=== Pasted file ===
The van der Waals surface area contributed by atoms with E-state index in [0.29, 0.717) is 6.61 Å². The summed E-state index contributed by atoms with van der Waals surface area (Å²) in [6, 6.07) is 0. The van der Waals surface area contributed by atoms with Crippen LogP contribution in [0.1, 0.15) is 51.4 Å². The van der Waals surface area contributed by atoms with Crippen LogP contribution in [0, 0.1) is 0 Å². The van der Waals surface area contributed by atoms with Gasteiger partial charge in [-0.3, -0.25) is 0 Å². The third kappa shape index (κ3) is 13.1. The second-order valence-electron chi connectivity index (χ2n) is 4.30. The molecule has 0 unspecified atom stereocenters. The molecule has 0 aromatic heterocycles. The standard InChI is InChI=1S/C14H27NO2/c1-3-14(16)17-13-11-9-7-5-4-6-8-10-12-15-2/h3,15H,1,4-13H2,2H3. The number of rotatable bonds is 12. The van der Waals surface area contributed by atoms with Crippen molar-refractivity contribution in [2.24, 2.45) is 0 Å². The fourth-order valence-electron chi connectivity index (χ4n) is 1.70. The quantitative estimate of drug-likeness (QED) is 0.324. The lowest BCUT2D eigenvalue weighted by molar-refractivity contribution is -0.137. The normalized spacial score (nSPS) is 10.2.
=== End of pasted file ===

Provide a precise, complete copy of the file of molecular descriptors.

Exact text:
The van der Waals surface area contributed by atoms with E-state index in [0.29, 0.717) is 6.61 Å². The summed E-state index contributed by atoms with van der Waals surface area (Å²) in [6, 6.07) is 0. The van der Waals surface area contributed by atoms with Crippen LogP contribution in [0.1, 0.15) is 51.4 Å². The van der Waals surface area contributed by atoms with Crippen LogP contribution in [0, 0.1) is 0 Å². The van der Waals surface area contributed by atoms with Gasteiger partial charge in [-0.3, -0.25) is 0 Å². The third kappa shape index (κ3) is 13.1. The second-order valence-electron chi connectivity index (χ2n) is 4.30. The molecule has 0 unspecified atom stereocenters. The molecule has 0 aromatic heterocycles. The standard InChI is InChI=1S/C14H27NO2/c1-3-14(16)17-13-11-9-7-5-4-6-8-10-12-15-2/h3,15H,1,4-13H2,2H3. The number of rotatable bonds is 12. The van der Waals surface area contributed by atoms with Crippen molar-refractivity contribution in [2.24, 2.45) is 0 Å². The fourth-order valence-electron chi connectivity index (χ4n) is 1.70. The quantitative estimate of drug-likeness (QED) is 0.324. The lowest BCUT2D eigenvalue weighted by molar-refractivity contribution is -0.137. The normalized spacial score (nSPS) is 10.2.